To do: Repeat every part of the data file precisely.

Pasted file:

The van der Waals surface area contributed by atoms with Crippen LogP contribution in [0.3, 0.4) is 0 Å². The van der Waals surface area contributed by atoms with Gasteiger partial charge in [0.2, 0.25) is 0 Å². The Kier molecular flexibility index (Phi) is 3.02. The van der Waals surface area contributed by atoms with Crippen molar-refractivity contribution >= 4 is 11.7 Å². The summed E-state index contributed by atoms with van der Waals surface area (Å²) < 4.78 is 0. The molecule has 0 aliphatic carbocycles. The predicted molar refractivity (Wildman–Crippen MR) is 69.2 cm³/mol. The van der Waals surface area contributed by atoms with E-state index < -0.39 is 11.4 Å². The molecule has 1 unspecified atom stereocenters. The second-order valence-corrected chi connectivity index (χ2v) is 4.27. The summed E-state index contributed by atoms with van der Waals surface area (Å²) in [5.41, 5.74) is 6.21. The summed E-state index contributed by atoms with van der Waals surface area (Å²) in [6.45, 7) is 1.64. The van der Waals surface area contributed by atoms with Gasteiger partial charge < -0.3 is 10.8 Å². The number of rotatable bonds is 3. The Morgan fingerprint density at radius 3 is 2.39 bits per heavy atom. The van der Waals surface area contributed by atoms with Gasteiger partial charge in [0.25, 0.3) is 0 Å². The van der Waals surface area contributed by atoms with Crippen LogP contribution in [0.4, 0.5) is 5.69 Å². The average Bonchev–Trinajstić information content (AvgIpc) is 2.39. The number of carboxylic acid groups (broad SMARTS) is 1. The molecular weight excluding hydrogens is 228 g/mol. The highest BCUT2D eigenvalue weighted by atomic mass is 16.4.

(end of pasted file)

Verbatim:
The van der Waals surface area contributed by atoms with Crippen LogP contribution in [0.3, 0.4) is 0 Å². The van der Waals surface area contributed by atoms with Gasteiger partial charge in [0.2, 0.25) is 0 Å². The Kier molecular flexibility index (Phi) is 3.02. The van der Waals surface area contributed by atoms with Crippen molar-refractivity contribution >= 4 is 11.7 Å². The summed E-state index contributed by atoms with van der Waals surface area (Å²) < 4.78 is 0. The molecule has 0 aliphatic carbocycles. The predicted molar refractivity (Wildman–Crippen MR) is 69.2 cm³/mol. The van der Waals surface area contributed by atoms with E-state index < -0.39 is 11.4 Å². The molecule has 1 unspecified atom stereocenters. The second-order valence-corrected chi connectivity index (χ2v) is 4.27. The summed E-state index contributed by atoms with van der Waals surface area (Å²) in [5.41, 5.74) is 6.21. The summed E-state index contributed by atoms with van der Waals surface area (Å²) in [6.45, 7) is 1.64. The van der Waals surface area contributed by atoms with Gasteiger partial charge < -0.3 is 10.8 Å². The number of rotatable bonds is 3. The Morgan fingerprint density at radius 3 is 2.39 bits per heavy atom. The van der Waals surface area contributed by atoms with Gasteiger partial charge in [0.25, 0.3) is 0 Å². The van der Waals surface area contributed by atoms with Crippen LogP contribution in [0.4, 0.5) is 5.69 Å². The average Bonchev–Trinajstić information content (AvgIpc) is 2.39. The number of carboxylic acid groups (broad SMARTS) is 1. The molecular weight excluding hydrogens is 228 g/mol. The highest BCUT2D eigenvalue weighted by atomic mass is 16.4.